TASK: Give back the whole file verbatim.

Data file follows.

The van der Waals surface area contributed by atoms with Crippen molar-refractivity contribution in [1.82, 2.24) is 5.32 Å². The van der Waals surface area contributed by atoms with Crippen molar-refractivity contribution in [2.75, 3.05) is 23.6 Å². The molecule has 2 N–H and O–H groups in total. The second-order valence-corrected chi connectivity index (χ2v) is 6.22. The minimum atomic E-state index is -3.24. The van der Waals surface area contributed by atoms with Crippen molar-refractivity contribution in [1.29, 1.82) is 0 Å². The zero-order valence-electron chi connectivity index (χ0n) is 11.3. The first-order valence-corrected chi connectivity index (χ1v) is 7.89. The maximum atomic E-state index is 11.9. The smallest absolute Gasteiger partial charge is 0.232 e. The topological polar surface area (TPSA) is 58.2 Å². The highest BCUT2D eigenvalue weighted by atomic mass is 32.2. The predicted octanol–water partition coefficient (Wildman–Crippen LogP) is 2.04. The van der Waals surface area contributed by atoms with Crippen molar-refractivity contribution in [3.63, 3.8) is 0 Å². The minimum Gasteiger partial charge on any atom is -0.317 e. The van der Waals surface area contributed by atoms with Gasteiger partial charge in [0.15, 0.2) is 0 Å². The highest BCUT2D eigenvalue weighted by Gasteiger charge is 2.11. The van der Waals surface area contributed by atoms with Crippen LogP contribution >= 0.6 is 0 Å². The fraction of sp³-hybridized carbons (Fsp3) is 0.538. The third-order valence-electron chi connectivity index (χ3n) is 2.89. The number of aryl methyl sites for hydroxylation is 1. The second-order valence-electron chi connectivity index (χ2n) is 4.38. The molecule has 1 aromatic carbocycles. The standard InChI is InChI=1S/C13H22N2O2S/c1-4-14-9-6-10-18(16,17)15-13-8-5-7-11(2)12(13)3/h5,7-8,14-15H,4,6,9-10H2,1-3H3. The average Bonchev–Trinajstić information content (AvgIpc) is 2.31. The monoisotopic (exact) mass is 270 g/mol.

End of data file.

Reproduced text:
The van der Waals surface area contributed by atoms with Crippen molar-refractivity contribution in [1.82, 2.24) is 5.32 Å². The van der Waals surface area contributed by atoms with Crippen molar-refractivity contribution in [2.75, 3.05) is 23.6 Å². The molecule has 2 N–H and O–H groups in total. The second-order valence-corrected chi connectivity index (χ2v) is 6.22. The minimum atomic E-state index is -3.24. The van der Waals surface area contributed by atoms with Crippen molar-refractivity contribution in [1.29, 1.82) is 0 Å². The zero-order valence-electron chi connectivity index (χ0n) is 11.3. The first-order valence-corrected chi connectivity index (χ1v) is 7.89. The maximum atomic E-state index is 11.9. The smallest absolute Gasteiger partial charge is 0.232 e. The topological polar surface area (TPSA) is 58.2 Å². The highest BCUT2D eigenvalue weighted by atomic mass is 32.2. The predicted octanol–water partition coefficient (Wildman–Crippen LogP) is 2.04. The van der Waals surface area contributed by atoms with Crippen molar-refractivity contribution in [3.63, 3.8) is 0 Å². The minimum Gasteiger partial charge on any atom is -0.317 e. The van der Waals surface area contributed by atoms with Gasteiger partial charge in [0.15, 0.2) is 0 Å². The highest BCUT2D eigenvalue weighted by Gasteiger charge is 2.11. The van der Waals surface area contributed by atoms with Crippen LogP contribution >= 0.6 is 0 Å². The fraction of sp³-hybridized carbons (Fsp3) is 0.538. The third-order valence-electron chi connectivity index (χ3n) is 2.89. The number of aryl methyl sites for hydroxylation is 1. The second-order valence-electron chi connectivity index (χ2n) is 4.38. The molecule has 1 aromatic carbocycles. The standard InChI is InChI=1S/C13H22N2O2S/c1-4-14-9-6-10-18(16,17)15-13-8-5-7-11(2)12(13)3/h5,7-8,14-15H,4,6,9-10H2,1-3H3. The average Bonchev–Trinajstić information content (AvgIpc) is 2.31. The monoisotopic (exact) mass is 270 g/mol.